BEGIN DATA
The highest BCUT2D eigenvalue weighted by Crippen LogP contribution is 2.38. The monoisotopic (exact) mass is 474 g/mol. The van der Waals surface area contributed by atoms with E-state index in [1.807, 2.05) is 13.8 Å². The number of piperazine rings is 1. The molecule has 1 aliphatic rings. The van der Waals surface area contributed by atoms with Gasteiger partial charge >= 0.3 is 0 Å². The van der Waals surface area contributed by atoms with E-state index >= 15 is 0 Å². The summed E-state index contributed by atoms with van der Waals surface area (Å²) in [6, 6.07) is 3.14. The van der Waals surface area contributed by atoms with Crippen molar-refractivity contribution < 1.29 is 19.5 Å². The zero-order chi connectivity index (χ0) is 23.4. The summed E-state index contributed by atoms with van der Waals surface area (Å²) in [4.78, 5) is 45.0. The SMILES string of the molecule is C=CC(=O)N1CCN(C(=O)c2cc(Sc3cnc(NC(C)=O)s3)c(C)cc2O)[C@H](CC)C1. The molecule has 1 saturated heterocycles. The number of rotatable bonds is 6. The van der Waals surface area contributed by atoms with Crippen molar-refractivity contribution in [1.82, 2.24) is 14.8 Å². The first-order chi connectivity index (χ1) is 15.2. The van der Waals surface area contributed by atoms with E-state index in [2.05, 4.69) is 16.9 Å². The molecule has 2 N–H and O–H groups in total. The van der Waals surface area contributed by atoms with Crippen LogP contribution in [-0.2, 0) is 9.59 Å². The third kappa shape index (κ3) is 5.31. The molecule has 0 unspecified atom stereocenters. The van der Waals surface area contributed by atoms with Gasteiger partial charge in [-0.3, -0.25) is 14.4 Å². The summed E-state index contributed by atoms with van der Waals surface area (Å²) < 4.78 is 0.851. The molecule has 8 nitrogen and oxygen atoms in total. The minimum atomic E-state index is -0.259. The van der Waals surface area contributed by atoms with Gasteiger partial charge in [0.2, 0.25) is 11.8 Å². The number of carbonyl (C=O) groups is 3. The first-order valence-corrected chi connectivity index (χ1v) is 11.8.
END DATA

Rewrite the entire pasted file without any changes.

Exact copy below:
The highest BCUT2D eigenvalue weighted by Crippen LogP contribution is 2.38. The monoisotopic (exact) mass is 474 g/mol. The van der Waals surface area contributed by atoms with E-state index in [1.807, 2.05) is 13.8 Å². The number of piperazine rings is 1. The molecule has 1 aliphatic rings. The van der Waals surface area contributed by atoms with Gasteiger partial charge >= 0.3 is 0 Å². The van der Waals surface area contributed by atoms with E-state index >= 15 is 0 Å². The summed E-state index contributed by atoms with van der Waals surface area (Å²) in [6, 6.07) is 3.14. The van der Waals surface area contributed by atoms with Crippen molar-refractivity contribution < 1.29 is 19.5 Å². The zero-order chi connectivity index (χ0) is 23.4. The summed E-state index contributed by atoms with van der Waals surface area (Å²) in [4.78, 5) is 45.0. The SMILES string of the molecule is C=CC(=O)N1CCN(C(=O)c2cc(Sc3cnc(NC(C)=O)s3)c(C)cc2O)[C@H](CC)C1. The molecule has 1 saturated heterocycles. The number of rotatable bonds is 6. The van der Waals surface area contributed by atoms with Crippen molar-refractivity contribution in [1.82, 2.24) is 14.8 Å². The first-order chi connectivity index (χ1) is 15.2. The van der Waals surface area contributed by atoms with E-state index in [2.05, 4.69) is 16.9 Å². The molecule has 2 N–H and O–H groups in total. The van der Waals surface area contributed by atoms with Crippen LogP contribution in [-0.2, 0) is 9.59 Å². The third kappa shape index (κ3) is 5.31. The molecule has 0 unspecified atom stereocenters. The van der Waals surface area contributed by atoms with Gasteiger partial charge in [-0.3, -0.25) is 14.4 Å². The summed E-state index contributed by atoms with van der Waals surface area (Å²) < 4.78 is 0.851. The molecule has 8 nitrogen and oxygen atoms in total. The minimum atomic E-state index is -0.259. The van der Waals surface area contributed by atoms with Gasteiger partial charge in [0.2, 0.25) is 11.8 Å². The number of carbonyl (C=O) groups is 3. The first-order valence-corrected chi connectivity index (χ1v) is 11.8.